The national career Kenya Airways is protesting a government deal allowing Ethiopian Airlines to operate passenger planes that have been grounded due to coronavirus outbreak for shipment of cargo between Jomo Kenyatta International Airport ( JKIA) in Nairobi and destinations in Europe and Asia.
KQ has said that the deal will be of advantage to the rival carrier in a period when Kenya has frozen international passenger travel leaving cargo as the only revenue stream.
The Ministry of Transport on April 6 allowed Ethiopian Airlines to vary its licence for passenger planes and use six aircraft to ferry cargo from Nairobi and Mombasa to overseas at these times when airlines are charging a premium for the service.
KQ is worried that the move will take all the businesses of shipping fresh flowers, meat and vegetables that are now scarce in Europe.
Cargo generates about Sh11 billion annually which goes into salaries and utilities like security, water and electricity.
“We have objected the move to have Ethiopian Airlines use their passenger flights for cargo business in Kenya because we were not consulted on the impact that this would have on our business,” said Mr Kilavuka.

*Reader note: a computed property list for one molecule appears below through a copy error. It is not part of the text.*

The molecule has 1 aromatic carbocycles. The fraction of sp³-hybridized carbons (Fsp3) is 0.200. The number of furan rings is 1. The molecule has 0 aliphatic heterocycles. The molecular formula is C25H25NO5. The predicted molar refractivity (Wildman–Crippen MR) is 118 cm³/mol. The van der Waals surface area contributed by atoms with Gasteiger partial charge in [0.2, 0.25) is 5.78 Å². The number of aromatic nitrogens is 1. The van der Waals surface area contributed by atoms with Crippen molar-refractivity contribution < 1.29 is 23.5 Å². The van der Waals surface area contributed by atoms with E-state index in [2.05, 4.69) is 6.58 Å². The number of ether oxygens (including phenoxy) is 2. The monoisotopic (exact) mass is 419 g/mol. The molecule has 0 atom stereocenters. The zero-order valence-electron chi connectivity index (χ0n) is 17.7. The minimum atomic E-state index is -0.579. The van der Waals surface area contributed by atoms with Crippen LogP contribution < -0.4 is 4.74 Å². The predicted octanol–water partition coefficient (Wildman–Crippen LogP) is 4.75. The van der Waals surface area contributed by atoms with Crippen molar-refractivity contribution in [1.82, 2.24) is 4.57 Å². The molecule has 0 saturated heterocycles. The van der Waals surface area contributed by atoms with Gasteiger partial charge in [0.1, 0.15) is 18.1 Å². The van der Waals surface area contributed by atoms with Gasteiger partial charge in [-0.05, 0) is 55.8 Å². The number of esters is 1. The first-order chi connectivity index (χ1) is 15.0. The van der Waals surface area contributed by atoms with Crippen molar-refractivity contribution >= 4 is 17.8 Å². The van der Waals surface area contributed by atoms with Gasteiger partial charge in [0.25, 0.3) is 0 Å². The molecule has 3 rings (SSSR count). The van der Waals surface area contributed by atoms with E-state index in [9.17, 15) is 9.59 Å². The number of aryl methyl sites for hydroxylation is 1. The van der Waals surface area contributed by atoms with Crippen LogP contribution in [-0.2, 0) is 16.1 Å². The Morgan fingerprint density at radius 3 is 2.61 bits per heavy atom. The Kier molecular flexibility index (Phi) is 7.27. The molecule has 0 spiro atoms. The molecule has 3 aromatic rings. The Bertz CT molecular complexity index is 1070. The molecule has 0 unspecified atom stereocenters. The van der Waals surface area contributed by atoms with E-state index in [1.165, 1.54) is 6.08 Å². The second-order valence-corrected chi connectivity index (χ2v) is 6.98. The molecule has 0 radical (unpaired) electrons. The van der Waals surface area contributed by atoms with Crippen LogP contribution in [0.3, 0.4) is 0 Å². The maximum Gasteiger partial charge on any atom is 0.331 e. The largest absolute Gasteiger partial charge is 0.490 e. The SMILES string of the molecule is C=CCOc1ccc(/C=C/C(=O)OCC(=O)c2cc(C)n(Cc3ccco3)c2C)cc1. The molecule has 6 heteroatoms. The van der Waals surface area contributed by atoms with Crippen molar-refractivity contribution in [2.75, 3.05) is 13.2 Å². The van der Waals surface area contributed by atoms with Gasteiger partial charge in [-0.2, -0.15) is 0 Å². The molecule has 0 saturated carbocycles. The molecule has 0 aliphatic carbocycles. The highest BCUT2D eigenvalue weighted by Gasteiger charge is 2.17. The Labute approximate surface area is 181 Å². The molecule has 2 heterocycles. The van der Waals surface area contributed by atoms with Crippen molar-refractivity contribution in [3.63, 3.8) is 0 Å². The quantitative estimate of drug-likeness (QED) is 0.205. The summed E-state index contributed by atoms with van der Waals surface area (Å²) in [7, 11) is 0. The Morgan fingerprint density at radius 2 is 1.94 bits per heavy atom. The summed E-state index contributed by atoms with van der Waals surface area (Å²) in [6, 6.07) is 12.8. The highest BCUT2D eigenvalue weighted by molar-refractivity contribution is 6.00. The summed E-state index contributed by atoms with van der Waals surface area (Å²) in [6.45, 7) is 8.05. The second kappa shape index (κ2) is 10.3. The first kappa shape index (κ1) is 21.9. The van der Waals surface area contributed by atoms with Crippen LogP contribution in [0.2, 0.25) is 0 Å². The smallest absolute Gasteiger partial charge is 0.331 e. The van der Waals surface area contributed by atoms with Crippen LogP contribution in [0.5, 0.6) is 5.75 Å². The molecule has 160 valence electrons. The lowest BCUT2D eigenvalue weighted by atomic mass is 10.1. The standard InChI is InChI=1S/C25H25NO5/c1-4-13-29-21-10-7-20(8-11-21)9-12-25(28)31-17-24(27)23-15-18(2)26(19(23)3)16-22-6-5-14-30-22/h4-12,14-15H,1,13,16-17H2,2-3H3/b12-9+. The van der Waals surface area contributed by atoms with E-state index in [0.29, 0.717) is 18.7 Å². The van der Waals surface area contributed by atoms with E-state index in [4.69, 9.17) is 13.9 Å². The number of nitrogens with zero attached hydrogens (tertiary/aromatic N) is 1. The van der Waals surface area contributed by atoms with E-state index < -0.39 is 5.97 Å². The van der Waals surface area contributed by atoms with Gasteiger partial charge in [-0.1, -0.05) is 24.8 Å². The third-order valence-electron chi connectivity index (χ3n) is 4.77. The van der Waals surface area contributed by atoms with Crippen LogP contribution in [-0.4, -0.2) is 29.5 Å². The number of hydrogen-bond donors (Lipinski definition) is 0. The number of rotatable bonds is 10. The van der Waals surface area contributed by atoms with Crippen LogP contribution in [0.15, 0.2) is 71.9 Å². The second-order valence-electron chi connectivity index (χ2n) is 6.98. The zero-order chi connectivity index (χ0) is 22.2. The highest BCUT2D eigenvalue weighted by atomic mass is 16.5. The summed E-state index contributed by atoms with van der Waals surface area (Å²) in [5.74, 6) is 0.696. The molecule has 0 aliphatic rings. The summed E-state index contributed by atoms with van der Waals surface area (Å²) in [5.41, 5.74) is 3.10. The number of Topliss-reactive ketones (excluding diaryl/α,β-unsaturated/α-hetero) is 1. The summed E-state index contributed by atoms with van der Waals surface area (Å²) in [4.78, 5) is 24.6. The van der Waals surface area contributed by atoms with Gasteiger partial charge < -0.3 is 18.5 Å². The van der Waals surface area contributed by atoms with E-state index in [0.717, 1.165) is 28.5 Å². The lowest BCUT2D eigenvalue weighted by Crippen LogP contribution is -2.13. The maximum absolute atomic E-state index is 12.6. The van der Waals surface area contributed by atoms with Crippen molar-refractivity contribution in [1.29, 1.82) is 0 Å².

Mr Kilavuka expressed it that Kenya Airways should have been consulted before varying Ethiopian Airlines licences, saying that JKIA is the home of the national carrier.
“Anytime you have a carrier wanting to come to your domain, you need to be consulted so that you are not disadvantaged at your main market,” he added.
The government suspended cross-border passenger flights on March 22 barring KQ’s foreign flights and the order effectively chopped off KQ’s flow of revenues at a time when the carrier is staring at dry cash reserves.
Just a week ago the government further barred movement into and out of Nairobi, Mombasa, Kwale and Kilifi counties pushing Kenya Airways to ground passenger flights and survive solely on cargo business.
The move comes when Kenya Airways is seeking multi billion-shilling bailout from the government after the grounding of its planes without which it risks running out of cash with the banks now being uneasy when it comes to lending to Africa carriers.